Friday, 11 March 2016

When it rains......

Very happy wetland feeders

As you know Oman is a desert country, much of the interior is made up of differing types of desert. There are large swathes of the "classical" sand desert, including massive dunes as well as what we Australians would call gibber plains of desert. For much of the year the temperature is well over 40, in places peaking above 50 and night-time lows are in the high 30's. 

Most of the water in the country comes from aquifers and over the millenia, Omani's have learnt how to access and use those sources. The most prolific and long standing is the Fallaj, which are simply aqueducts running both above and below ground. Wherever there is water and soil, there are green oases and villages. 

What is not so common is rain. Although it seems rain is coming more and more often to Oman. However as there is little practical experience dealing with rain it is cause for celebration when it does arrive. People come out to watch, which is a deadly mix when combined with the barren landscape that does not absorb water. What this means is that with rain comes flash flooding. So every time there is a solid dump of rain people get too close and the inevitable happens, some get caught up and washed away, often to their deaths. Every time there is a serious rain the Police issue warnings and a certain proportion of people ignore them. Oh to be young again.  

Our local flood
Where the water came from

It only takes seconds for a perfectly dry place to be transformed into a raging torrent. There are plenty of youtube videos showing flash flooding in Oman and near escapes.

Last September we got caught in rains in the mountains, we were driving across to the UAE for a weekend away.  It started raining, within minutes there were rivulets running down the mountains. In less than an hour we were trapped between two Wadi's that for 99% of the year are bone dry. We saw whole date palms and dumpsters bobbing by in the spate. So we did what the locals do, stopped, hunkered down and sat out the flood. After about two hours the rain stopped, another hour or so the wadi had abated enough for us to cross and be on our way. Roughly 20 minutes down the road there were isolated pools in the wadi and on our return to Oman two days later you could hardly tell there had been such an amount of water through.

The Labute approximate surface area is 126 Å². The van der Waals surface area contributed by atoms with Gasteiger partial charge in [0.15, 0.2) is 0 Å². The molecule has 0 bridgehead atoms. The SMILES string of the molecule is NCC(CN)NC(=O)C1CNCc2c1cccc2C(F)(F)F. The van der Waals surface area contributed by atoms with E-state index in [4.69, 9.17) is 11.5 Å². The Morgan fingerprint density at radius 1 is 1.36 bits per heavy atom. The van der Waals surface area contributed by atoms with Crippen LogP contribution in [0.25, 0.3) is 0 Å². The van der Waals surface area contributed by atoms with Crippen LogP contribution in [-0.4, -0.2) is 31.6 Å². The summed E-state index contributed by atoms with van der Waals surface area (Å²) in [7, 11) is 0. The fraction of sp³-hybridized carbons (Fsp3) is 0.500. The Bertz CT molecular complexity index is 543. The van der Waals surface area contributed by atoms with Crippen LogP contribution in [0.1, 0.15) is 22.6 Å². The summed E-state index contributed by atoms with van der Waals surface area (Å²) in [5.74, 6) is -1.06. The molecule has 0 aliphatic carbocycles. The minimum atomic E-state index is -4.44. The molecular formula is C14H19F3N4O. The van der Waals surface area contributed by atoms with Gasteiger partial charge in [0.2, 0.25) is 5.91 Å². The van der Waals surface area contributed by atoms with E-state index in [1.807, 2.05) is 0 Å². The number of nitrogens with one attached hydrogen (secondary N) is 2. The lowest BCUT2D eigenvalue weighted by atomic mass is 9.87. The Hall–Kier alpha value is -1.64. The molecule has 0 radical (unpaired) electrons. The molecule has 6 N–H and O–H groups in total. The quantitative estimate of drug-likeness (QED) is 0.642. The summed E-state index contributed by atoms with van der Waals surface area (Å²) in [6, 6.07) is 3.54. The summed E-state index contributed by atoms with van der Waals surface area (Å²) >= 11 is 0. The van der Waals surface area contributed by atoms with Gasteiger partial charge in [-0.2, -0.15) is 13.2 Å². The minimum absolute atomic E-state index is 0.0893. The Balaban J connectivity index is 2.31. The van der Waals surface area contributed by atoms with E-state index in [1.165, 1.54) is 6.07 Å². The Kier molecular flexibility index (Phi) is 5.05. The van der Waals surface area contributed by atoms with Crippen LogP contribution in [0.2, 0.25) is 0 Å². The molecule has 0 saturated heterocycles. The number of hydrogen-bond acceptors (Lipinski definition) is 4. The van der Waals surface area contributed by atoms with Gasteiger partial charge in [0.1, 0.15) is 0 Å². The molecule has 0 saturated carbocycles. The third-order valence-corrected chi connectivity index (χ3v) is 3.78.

Those rivulets - Sorry about the image quality!
Safe enough to cross? On the way to UAE

This week we had three consecutive days of rain and the latest news article I saw recorded five deaths this time round. The road out front of our house has now been under water for three days, although the flow is now right down and only a few centimeters deep at the most. For a good two days though the water flowing across the road was a solid 30+ cm deep and flowing quite quickly. Many people used discretion and did not cross the water. Many others however made the most of it. 

At the point where the wadi crosses the road there is around 100 meters to the beach, running through vacant land that has some unofficial football pitches and so on. This is normally dry as there is a sand bank before the beach. That sand bank is so substantial that for the last 6 months road workers have been pumping groundwater seepage (2 large industrial pumps running 24*7) from a construction hole into the vacant land, thereby creating a shallow wetland system. Complete with freshwater fish and a thriving community of wading birds. Not any more!

Making the most of the floods

The rain was such and the water outflow such that that sand bank has been all but washed away. Creek channels have been cut through the "wetland" and the outflow area to the sea is both deep and wide, maybe 10 meters, with at least 4 meters of height washed away.  So we weren't too surprised this morning when the roof of a small saloon car was spotted in the outflow. As the Police were in attendance and did not seem too concerned we will happily assume that nobody was hurt. It did make our ride last a bit longer than normal though. 

Renaults don't float
Retrieval begins (Three days ago that was unbroken beach)

When it rains like this Omani's come out in droves to watch the water, dare the edge and generally get a bit wet. All good fun! Young men come out in their droves and test their Jeeps out in the waters - it is mostly the Jeeps that do that. Probably because there tend to be more tricked out Jeeps and they are the weapon of choice for younger Omani's that go offroad regularly. 

Because rain is not all that common roads don't have drainage systems and water follows its millenia old paths through, happily cutting roads, inundating playing fields and generally making it a little tricky for people to get around. Work was pretty quiet, with some staff and many brokers and others choosing to stay away. Katrina's car hasn't really moved since the rain started, because it would have been difficult for her to get anywhere. The Land Rover, on the other hand.......

Anyway with the sand bank washed away the wetlands area is well and truly underwater and the waders are making the most of it, with various herons and spoonbills in attendance, quite happily dealing with any small fish that happen to come by. I expect that by tomorrow the water will be down further again and in time wind and tide will rebuild the sandbank. On our ride this morning we did see another new channel cut to the sea by run-off. 

A new outflow

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